The START treaty isn’t a political game, Republicans

First, Sen. Kyl and others contend that the treaty somehow diminishes America’s will to ensure that the existing U.S. nuclear stockpile is secure and workable—i.e., that the warheads will explode when and how they are supposed to. Most nuclear experts don’t believe this is a serious problem to begin with. But to reassure Kyl and his cohort, Obama is committing more than $85 billion in coming years to check the reliability of the nukes and to modernize them. That sum includes a very recent addition of $4.1 billion, which the White House hoped would seal their bribe. That $85 billion is a very high figure historically for this task—but it apparently is still insufficient to reassure Sen. Kyl.

Now, if the Republican reasons for opposing this new treaty are so silly, what are they really thinking? The only answer can be that they do not want this president of the United States to be seen as accomplishing anything. They plain don’t want him to succeed, for that will only strengthen his image and his political hand. And that’s the last thing they want. They just want to damage him and continue to beat him up, whatever the consequences for American security.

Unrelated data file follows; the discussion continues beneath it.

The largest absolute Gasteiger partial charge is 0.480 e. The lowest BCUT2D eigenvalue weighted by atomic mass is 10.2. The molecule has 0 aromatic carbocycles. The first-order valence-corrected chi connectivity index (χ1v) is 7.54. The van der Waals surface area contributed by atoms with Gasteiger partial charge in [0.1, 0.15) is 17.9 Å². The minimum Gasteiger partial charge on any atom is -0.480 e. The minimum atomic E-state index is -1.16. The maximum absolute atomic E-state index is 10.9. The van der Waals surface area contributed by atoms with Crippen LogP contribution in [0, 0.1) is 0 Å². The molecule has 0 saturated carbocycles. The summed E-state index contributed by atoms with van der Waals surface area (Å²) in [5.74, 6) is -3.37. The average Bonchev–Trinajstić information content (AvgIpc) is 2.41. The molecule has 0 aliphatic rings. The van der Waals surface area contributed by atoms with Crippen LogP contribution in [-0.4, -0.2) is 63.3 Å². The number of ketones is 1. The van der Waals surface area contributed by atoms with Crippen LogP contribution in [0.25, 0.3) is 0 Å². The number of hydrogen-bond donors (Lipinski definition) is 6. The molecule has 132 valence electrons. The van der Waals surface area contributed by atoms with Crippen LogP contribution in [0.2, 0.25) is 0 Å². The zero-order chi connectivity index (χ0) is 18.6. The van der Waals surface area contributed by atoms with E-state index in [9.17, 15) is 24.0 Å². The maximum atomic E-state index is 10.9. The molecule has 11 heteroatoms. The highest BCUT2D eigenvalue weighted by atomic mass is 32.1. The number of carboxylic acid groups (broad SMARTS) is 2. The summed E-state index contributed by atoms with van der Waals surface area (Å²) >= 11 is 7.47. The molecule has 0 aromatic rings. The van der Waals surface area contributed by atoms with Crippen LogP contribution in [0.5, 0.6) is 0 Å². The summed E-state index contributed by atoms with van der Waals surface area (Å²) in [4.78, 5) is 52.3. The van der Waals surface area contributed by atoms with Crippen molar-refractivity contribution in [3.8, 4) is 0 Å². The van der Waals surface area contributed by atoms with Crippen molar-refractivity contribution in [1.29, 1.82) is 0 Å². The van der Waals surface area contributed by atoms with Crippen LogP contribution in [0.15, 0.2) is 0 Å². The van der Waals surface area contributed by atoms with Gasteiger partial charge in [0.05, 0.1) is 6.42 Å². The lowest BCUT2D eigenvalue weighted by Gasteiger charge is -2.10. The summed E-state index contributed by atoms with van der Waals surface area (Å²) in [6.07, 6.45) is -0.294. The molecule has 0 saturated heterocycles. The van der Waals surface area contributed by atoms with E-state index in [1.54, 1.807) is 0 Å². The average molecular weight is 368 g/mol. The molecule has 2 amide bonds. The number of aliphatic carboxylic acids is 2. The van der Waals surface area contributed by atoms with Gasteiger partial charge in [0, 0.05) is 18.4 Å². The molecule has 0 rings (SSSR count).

And have no doubt: The consequences of rejecting this treaty would be serious. It would totally undermine Moscow’s faith in Washington’s ability to carry out negotiated agreements. It, thus, would undermine the administration’s ability to strengthen ties with Moscow, to find common ground to deal with the problems of the Middle East and South Asia—very serious problems indeed.

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